Extending the Cloud to the Network Edge
Centralized clouds are not appropriate for applications that require moving large amounts of distributed data or with interactive users that require low latency and real time processing, like Internet of Things (IoT), video streaming, gaming and many mobile applications. These applications require pushing data and processing away from centralized data centers to the extreme of the network closer to users where possible, this is called edge or fog computing.
Telecommunications companies are in a unique position to solve this problem because central offices (COs) are usually located close to their customers’ premises and thus close to IoT devices. In addition, COs can be transformed into clouds. Similar to the cloudlet concept, in which small-scale cloud datacenters at the edge of the Internet are used to support resource-intensive and interactive mobile applications, this can extend IoT service providers’ computing facilities to the network edge.
There are several initiatives to achieve this goal, mainly built around mobile-edge computing (MEC)—a network architecture concept that enables cloud-computing capabilities and an IT service environment at the edge of the cellular network. Among these, the Central Office Re-architected as a Datacenter (CORD) initiative seems to be better suited for convergent telecoms, as it integrates network function virtualization (NFV) and software-defined networking (SDN).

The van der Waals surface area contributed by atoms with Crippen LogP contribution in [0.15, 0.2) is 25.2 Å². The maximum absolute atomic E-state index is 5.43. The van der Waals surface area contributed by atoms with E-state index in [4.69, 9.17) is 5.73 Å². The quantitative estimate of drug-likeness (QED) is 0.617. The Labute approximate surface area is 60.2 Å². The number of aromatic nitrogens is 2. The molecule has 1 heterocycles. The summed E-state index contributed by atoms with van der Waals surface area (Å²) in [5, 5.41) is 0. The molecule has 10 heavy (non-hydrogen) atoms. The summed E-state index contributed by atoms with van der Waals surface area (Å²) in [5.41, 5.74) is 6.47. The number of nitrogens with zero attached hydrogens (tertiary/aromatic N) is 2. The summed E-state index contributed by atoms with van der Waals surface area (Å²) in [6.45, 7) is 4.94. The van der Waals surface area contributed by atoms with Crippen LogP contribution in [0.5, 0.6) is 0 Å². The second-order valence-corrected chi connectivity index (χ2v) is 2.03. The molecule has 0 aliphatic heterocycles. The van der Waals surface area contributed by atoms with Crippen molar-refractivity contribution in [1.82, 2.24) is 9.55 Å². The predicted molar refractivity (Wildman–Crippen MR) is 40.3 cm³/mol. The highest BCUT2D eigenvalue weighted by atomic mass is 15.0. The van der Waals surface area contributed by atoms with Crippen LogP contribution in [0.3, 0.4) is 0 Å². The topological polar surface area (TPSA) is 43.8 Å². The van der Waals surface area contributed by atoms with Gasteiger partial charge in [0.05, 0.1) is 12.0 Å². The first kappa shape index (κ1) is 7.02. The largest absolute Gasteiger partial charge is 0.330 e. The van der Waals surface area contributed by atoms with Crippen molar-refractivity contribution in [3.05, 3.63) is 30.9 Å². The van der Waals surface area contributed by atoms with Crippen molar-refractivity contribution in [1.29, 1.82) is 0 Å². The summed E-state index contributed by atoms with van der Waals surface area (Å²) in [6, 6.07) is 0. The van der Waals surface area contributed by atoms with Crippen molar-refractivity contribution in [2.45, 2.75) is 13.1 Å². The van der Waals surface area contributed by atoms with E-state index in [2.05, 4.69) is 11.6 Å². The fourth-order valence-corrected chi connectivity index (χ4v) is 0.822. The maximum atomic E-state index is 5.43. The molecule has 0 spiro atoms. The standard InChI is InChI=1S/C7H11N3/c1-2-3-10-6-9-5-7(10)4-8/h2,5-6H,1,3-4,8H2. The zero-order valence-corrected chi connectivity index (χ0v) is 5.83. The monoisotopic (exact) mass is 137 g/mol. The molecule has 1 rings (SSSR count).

Telefónica is utilizing open-source OpenNebula and ON.Lab’s ONOS to prototype a new generation of CORD-based Central Offices that are fully IPv6 compliant and allow for the deployment of programmable services rather than the traditional black box solutions provided by proprietary solutions. Telefónica’s OnLife project aims to virtualize the access network and give third-party Internet of Things application developers and content providers cloud-computing capabilities at the network edge.